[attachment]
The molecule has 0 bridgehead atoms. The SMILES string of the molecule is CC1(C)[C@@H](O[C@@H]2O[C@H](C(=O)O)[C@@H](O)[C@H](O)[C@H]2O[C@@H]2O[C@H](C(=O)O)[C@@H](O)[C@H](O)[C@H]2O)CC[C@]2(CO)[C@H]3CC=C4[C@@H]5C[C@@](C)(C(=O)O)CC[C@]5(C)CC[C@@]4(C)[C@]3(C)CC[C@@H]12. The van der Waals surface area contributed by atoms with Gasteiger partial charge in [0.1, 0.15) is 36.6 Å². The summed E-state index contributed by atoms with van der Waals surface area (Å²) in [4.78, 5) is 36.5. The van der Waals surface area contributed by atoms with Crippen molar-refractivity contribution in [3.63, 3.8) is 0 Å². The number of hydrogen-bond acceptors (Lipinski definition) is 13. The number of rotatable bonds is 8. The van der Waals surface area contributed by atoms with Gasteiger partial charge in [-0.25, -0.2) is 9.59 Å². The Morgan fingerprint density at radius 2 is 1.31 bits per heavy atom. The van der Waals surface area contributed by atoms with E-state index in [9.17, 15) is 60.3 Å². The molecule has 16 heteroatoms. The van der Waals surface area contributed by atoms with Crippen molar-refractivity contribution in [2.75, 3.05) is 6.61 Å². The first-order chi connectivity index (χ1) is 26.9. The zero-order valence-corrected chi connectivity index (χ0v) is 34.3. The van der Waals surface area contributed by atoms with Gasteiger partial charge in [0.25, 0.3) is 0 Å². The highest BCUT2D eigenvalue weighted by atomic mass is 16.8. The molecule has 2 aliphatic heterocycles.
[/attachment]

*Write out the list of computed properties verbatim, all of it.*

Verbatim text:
The molecule has 0 bridgehead atoms. The SMILES string of the molecule is CC1(C)[C@@H](O[C@@H]2O[C@H](C(=O)O)[C@@H](O)[C@H](O)[C@H]2O[C@@H]2O[C@H](C(=O)O)[C@@H](O)[C@H](O)[C@H]2O)CC[C@]2(CO)[C@H]3CC=C4[C@@H]5C[C@@](C)(C(=O)O)CC[C@]5(C)CC[C@@]4(C)[C@]3(C)CC[C@@H]12. The van der Waals surface area contributed by atoms with Gasteiger partial charge in [0.1, 0.15) is 36.6 Å². The summed E-state index contributed by atoms with van der Waals surface area (Å²) in [4.78, 5) is 36.5. The van der Waals surface area contributed by atoms with Crippen molar-refractivity contribution in [3.63, 3.8) is 0 Å². The number of hydrogen-bond acceptors (Lipinski definition) is 13. The number of rotatable bonds is 8. The van der Waals surface area contributed by atoms with Gasteiger partial charge in [-0.25, -0.2) is 9.59 Å². The Morgan fingerprint density at radius 2 is 1.31 bits per heavy atom. The van der Waals surface area contributed by atoms with E-state index in [9.17, 15) is 60.3 Å². The molecule has 16 heteroatoms. The van der Waals surface area contributed by atoms with Crippen molar-refractivity contribution in [2.75, 3.05) is 6.61 Å². The first-order chi connectivity index (χ1) is 26.9. The zero-order valence-corrected chi connectivity index (χ0v) is 34.3. The van der Waals surface area contributed by atoms with Gasteiger partial charge in [0.25, 0.3) is 0 Å². The highest BCUT2D eigenvalue weighted by atomic mass is 16.8. The molecule has 2 aliphatic heterocycles.